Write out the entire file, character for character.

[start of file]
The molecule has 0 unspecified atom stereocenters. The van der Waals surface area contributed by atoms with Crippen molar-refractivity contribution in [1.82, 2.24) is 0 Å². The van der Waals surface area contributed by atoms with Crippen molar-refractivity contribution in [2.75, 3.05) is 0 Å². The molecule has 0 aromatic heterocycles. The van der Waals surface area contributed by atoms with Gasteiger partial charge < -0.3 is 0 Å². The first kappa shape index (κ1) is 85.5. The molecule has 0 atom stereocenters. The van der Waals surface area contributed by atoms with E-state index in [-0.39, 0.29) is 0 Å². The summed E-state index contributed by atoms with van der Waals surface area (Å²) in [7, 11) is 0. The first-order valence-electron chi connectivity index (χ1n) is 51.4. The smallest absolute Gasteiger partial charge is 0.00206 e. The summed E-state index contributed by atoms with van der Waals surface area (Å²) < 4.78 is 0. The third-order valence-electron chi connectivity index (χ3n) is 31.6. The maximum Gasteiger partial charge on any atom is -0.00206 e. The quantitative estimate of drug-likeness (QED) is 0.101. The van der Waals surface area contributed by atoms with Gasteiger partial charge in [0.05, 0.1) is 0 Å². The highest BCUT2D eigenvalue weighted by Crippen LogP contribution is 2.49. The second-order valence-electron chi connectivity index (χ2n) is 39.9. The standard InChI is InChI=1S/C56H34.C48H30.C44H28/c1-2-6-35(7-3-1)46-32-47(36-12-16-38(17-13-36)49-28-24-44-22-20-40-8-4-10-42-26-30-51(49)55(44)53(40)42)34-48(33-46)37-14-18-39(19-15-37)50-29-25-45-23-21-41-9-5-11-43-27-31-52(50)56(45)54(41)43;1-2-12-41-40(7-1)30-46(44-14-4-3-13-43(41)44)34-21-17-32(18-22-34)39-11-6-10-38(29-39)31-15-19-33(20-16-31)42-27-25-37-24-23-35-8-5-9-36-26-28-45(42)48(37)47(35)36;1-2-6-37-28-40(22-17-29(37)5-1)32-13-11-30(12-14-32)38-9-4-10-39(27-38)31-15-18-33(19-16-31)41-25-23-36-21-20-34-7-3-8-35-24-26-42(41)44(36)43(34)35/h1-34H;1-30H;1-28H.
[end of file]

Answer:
The molecule has 0 unspecified atom stereocenters. The van der Waals surface area contributed by atoms with Crippen molar-refractivity contribution in [1.82, 2.24) is 0 Å². The van der Waals surface area contributed by atoms with Crippen molar-refractivity contribution in [2.75, 3.05) is 0 Å². The molecule has 0 aromatic heterocycles. The van der Waals surface area contributed by atoms with Gasteiger partial charge < -0.3 is 0 Å². The first kappa shape index (κ1) is 85.5. The molecule has 0 atom stereocenters. The van der Waals surface area contributed by atoms with E-state index in [-0.39, 0.29) is 0 Å². The summed E-state index contributed by atoms with van der Waals surface area (Å²) in [7, 11) is 0. The first-order valence-electron chi connectivity index (χ1n) is 51.4. The smallest absolute Gasteiger partial charge is 0.00206 e. The summed E-state index contributed by atoms with van der Waals surface area (Å²) < 4.78 is 0. The third-order valence-electron chi connectivity index (χ3n) is 31.6. The maximum Gasteiger partial charge on any atom is -0.00206 e. The quantitative estimate of drug-likeness (QED) is 0.101. The van der Waals surface area contributed by atoms with Gasteiger partial charge in [0.05, 0.1) is 0 Å². The highest BCUT2D eigenvalue weighted by Crippen LogP contribution is 2.49. The second-order valence-electron chi connectivity index (χ2n) is 39.9. The standard InChI is InChI=1S/C56H34.C48H30.C44H28/c1-2-6-35(7-3-1)46-32-47(36-12-16-38(17-13-36)49-28-24-44-22-20-40-8-4-10-42-26-30-51(49)55(44)53(40)42)34-48(33-46)37-14-18-39(19-15-37)50-29-25-45-23-21-41-9-5-11-43-27-31-52(50)56(45)54(41)43;1-2-12-41-40(7-1)30-46(44-14-4-3-13-43(41)44)34-21-17-32(18-22-34)39-11-6-10-38(29-39)31-15-19-33(20-16-31)42-27-25-37-24-23-35-8-5-9-36-26-28-45(42)48(37)47(35)36;1-2-6-37-28-40(22-17-29(37)5-1)32-13-11-30(12-14-32)38-9-4-10-39(27-38)31-15-18-33(19-16-31)41-25-23-36-21-20-34-7-3-8-35-24-26-42(41)44(36)43(34)35/h1-34H;1-30H;1-28H.